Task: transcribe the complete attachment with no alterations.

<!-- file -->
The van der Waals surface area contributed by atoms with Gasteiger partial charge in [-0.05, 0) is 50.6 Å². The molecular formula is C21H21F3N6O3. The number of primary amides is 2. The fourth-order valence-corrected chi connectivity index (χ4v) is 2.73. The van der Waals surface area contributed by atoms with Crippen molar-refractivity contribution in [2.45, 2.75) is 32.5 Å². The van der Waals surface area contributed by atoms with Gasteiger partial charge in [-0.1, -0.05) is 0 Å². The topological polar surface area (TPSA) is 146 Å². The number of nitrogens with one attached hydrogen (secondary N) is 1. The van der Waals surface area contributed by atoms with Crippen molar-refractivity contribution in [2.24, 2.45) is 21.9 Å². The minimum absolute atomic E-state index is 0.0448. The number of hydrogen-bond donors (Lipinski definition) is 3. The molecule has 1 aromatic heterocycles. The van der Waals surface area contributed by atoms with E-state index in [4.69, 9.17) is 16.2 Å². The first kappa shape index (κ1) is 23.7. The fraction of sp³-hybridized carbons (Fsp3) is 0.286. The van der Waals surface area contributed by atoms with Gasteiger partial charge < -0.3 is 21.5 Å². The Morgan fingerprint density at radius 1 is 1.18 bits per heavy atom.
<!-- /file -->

The van der Waals surface area contributed by atoms with Gasteiger partial charge in [-0.05, 0) is 50.6 Å². The molecular formula is C21H21F3N6O3. The number of primary amides is 2. The fourth-order valence-corrected chi connectivity index (χ4v) is 2.73. The van der Waals surface area contributed by atoms with Crippen molar-refractivity contribution in [2.45, 2.75) is 32.5 Å². The van der Waals surface area contributed by atoms with Gasteiger partial charge in [-0.1, -0.05) is 0 Å². The topological polar surface area (TPSA) is 146 Å². The number of nitrogens with one attached hydrogen (secondary N) is 1. The van der Waals surface area contributed by atoms with Crippen molar-refractivity contribution in [2.24, 2.45) is 21.9 Å². The minimum absolute atomic E-state index is 0.0448. The number of hydrogen-bond donors (Lipinski definition) is 3. The molecule has 1 aromatic heterocycles. The van der Waals surface area contributed by atoms with E-state index in [4.69, 9.17) is 16.2 Å². The first kappa shape index (κ1) is 23.7. The fraction of sp³-hybridized carbons (Fsp3) is 0.286. The van der Waals surface area contributed by atoms with Gasteiger partial charge < -0.3 is 21.5 Å². The Morgan fingerprint density at radius 1 is 1.18 bits per heavy atom.